Maria Ressa released on bail, warns vs impact of arrests on business
MANILA, Philippines – Rappler CEO and Executive Editor Maria Ressa was released on Friday, March 29, after she posted bail for the 7th time in over a month, this time for alleged violation of the Anti-Dummy Law.
Ressa was released Friday afternoon after paying P90,000 (US $1,716) bail following her arrest early morning upon deplaning at the Ninoy Aquino International Airport (NAIA) Terminal 1.
She said her arrest – along with 5 members of Rappler's 2016 board – sends a "bad signal" to the world, especially the business community.
“Apparently the Philippine government with arresting just me, the fact that they also included upstanding, successful, tech entrepreneurs and businessmen, this is a bad signal to send to the rest of the world,” Ressa said outside the Pasig Regional Trial Court (RTC) shortly after a lower court judge signed her release order.
Ressa was charged alongside members of the 2016 Rappler board, which is made up mainly of tech entrepreneurs. The businessmen on the board posted bail on Wednesday, March 27, ahead of an issuance of a warrant of arrest. Ressa could not do the same as she was abroad when the charges were filed.
“People like Manny Ayala, who is the head of Endeavour Philippines; people like Felicia Atienza, who is an investment banker who has come home to set up the Chinese International School; so many of our directors, who frankly, the Philippines should be proud of. They’re not criminals, and neither am I,” Ressa said.
Ressa, Rappler managing editor Glenda Gloria, and 2016 board members Manuel Ayala, James Bitanga, Nico Jose Nolledo, James Velasquez, and Felicia Atienza, were charged with one count each of violation of the Anti-Dummy Law and the Securities and Regulations Code for the issuance of Philippine Depositary Receipts (PDR) to foreign investor Omidyar Network.
The Rappler board had paid bail only for the Anti-Dummy Law charge, because the Securities and Regulations Code charge was re-raffled to a special commercial court which means they would have to pay bail another time should the judge find probable cause. Bail for the Securities and Regulations Code charge was set at P128,000 (US $2,441) each.
“I was so proud of the directors who we worked with in Rappler, and their only crime is to believe that technology and communications, these can help jumpstart development,” Ressa said.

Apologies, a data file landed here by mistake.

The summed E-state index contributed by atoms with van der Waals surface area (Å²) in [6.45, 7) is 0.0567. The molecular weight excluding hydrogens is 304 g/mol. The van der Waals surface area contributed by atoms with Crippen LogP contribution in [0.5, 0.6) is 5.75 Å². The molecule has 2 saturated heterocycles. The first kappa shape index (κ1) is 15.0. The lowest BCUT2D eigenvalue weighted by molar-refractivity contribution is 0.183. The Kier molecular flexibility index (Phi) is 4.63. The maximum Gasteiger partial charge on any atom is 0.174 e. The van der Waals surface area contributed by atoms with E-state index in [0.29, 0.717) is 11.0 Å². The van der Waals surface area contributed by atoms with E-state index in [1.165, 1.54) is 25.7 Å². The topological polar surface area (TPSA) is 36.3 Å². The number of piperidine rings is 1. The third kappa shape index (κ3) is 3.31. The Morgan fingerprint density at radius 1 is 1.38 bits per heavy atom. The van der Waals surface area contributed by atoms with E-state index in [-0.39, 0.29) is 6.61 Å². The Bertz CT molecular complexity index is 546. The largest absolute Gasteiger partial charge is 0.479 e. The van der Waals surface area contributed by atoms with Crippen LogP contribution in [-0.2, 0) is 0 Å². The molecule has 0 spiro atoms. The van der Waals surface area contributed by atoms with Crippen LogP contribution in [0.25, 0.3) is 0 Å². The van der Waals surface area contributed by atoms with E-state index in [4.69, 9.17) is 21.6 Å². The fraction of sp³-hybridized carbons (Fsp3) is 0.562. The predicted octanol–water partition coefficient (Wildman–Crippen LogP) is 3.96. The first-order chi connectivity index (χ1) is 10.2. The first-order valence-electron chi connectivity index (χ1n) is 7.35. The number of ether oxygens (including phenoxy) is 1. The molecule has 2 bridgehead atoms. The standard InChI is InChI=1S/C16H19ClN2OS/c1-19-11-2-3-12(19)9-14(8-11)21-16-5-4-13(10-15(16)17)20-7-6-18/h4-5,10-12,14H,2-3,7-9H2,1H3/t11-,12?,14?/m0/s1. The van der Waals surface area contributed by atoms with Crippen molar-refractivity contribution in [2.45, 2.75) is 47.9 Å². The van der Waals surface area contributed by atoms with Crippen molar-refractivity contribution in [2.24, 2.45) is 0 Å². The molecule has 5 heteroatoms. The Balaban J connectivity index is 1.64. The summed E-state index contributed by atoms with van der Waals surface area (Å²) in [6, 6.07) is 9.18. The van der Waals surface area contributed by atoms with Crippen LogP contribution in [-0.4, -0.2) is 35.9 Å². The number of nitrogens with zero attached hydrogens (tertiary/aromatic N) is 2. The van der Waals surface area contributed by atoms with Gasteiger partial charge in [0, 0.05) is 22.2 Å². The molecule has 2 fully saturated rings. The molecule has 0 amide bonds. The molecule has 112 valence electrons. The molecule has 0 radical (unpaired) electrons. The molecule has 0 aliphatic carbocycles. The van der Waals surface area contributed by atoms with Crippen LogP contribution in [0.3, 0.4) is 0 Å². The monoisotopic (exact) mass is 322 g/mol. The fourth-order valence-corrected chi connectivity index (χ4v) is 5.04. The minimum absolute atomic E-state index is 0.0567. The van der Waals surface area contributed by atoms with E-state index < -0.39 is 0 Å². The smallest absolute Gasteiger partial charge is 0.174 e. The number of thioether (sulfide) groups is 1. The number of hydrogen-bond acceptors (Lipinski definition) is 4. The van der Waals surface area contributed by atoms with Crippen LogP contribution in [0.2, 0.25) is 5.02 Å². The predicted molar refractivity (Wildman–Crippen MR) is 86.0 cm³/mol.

She added: “The fact that the government continues to label us as criminals is itself criminal. What can I say? I’m gonna laugh, because it’s all you can do now. Every action takes us further into a descent to tyranny. This is the weaponization of the law – you’re seeing it in action.”
The charges stemmed from the main issue of PDRs, which the Securities and Exchange Commission (SEC) said amounted to foreign control, in violation of the constitutional rule that media companies should be 100% Filipino-owned.
Rappler, a 100% Filipino-owned company, argued that PDRs were legal financial instruments resorted to by other media and previously upheld by the Supreme Court as constitutional.
The Court of Appeals said the SEC had basis to question the clause but also stressed that Rappler should have been given time to address it.
The CA remanded the case to the commission, ordering it to reevaluate its decision given Omidyar's donation of its shares to Rappler's Filipino managers.
This is the 7th active court case against Ressa, and the 11th case overall against Rappler, its directors, and staff since January 2018, when the SEC attempted to shut down the company.
Ressa is facing 5 counts of alleged violations of the tax law, still rooted in the issue of PDRs.
Ressa said the charges were clearly an attack against a free and critical press.
“What do we do about it? I’ve decided what I’m gonna do about it, Rappler has decided what we’re gonna do about it, and we won’t take the threat sitting down,” Ressa said. – Rappler.com